Robyn Tamblyn, PhD; Laeora Berkson, MD, MHPE, FRCPC; W. Dale Jauphinee, MD, FRCPC; David Gayton, MD, PhD, FRCPC; Roland Grad, MD, MSc; Allen Huang, MD, FRCPC; Lisa Isaac, PhD; Peter McLeod, MD, FRCPC; and Linda Snell, MD, MHPE, FRCPC, "Unnecessary Prescribing of NSAIDs and the Management of NSAID-Related Gastropathy in Medical Practice," Annals of Internal Medicine (Washington, DC: American College of Physicians, 1997), September 15, 1997, 127:429-438.
    Citing: Fries, JF, "Assessing and understanding patient risk," Scandinavian Journal of Rheumatology Supplement, 1992;92:21-4.

    The Tea Party also recognizes that cigarettes are considered by definition to be “narcotic leaves”, and by far the most dangerous because of the additives of 30 different assorted chemicals or more, which laces natural tobacco into a different class of legal and unregulated narcotic drugs! In an effort to balance good judgment and freedom that possesses responsibility, we demand the government to recognize the Constitution as the law of the land, and that the government can no longer impose criminal mandatory minimum sentences for personal amounts of illegal drugs, as defined by the laws of Canada and Mexico:

    • February 2008: Health Officers Council of British Columbia releases its paper, Regulation of Psychoactive Substances in Canada: Seeking a Coherent Public Health Approach: "Every year, psychoactive substances (alcohol, tobacco, illegal drugs, and certain prescription drugs) cost Canadians over $40 billion. They are linked to more than 47,000 deaths and many thousands more injuries and disabilities. Inadequate, inappropriate, and ineffective regulation of these substances contributes in large measure to this terrible toll. Conversely, adequate, appropriate, and effective regulation holds great promise to protect public health and reduce this devastating situation."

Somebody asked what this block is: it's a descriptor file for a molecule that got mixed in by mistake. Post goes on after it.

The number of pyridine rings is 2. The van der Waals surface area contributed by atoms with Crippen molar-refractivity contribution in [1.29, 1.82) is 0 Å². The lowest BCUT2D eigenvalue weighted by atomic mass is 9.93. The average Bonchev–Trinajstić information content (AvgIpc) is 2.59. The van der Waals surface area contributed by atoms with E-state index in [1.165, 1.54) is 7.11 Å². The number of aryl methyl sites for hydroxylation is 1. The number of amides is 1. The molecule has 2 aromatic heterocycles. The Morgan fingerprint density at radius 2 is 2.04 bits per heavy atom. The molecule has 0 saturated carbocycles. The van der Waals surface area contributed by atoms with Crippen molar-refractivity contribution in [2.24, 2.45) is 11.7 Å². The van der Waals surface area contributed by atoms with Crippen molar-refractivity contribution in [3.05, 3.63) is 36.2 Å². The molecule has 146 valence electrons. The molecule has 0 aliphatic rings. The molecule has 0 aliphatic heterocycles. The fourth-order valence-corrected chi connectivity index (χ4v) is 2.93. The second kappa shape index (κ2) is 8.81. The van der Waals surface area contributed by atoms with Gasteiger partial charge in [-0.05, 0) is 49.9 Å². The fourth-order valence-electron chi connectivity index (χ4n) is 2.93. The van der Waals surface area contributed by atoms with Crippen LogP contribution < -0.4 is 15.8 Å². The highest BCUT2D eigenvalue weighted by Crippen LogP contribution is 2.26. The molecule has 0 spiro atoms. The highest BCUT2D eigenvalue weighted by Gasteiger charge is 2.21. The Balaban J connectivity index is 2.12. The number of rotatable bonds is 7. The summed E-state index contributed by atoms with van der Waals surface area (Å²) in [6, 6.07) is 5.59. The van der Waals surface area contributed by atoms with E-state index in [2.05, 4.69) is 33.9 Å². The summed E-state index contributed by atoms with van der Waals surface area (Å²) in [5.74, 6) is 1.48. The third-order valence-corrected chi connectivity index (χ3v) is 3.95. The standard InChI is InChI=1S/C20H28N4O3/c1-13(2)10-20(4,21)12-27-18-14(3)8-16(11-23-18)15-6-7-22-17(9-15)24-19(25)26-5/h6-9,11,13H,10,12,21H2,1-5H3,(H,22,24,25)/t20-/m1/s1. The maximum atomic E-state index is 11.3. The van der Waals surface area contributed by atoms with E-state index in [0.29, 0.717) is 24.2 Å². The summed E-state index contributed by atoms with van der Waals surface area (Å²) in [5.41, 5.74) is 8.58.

• November 20, 2007: Conservative Government introduces amendments to Controlled Drugs and Substances Act, imposing mandatory minimum penalties for several offences and increasing the maximum penalty for cannabis grow operations.  To see the Bill (Bill C-26, introduced in the House of Commons on November 20, 2007), click here(version française).  Here are the Department of Justice press release (version française) and backgrounder (version française).  Remember that these are self-interested government documents that cast the Bill in a very positive light.  Here is an explanation of how the mandatory minimum penalties (version française) would work.  To see critical commentary in the press, click here.  The Canadian HIV/AIDS Legal Network has prepared a briefing document (version française) that is highly critical of mandatory minimum sentences such as those proposed in the Bill.
    • February 22, 2007: Press conference held in Ottawa to challenge statements by US drug "czar" John Walters and to discuss adverse impacts of US "war on drugs" approach to drug issues.  To see video of press conference, click here.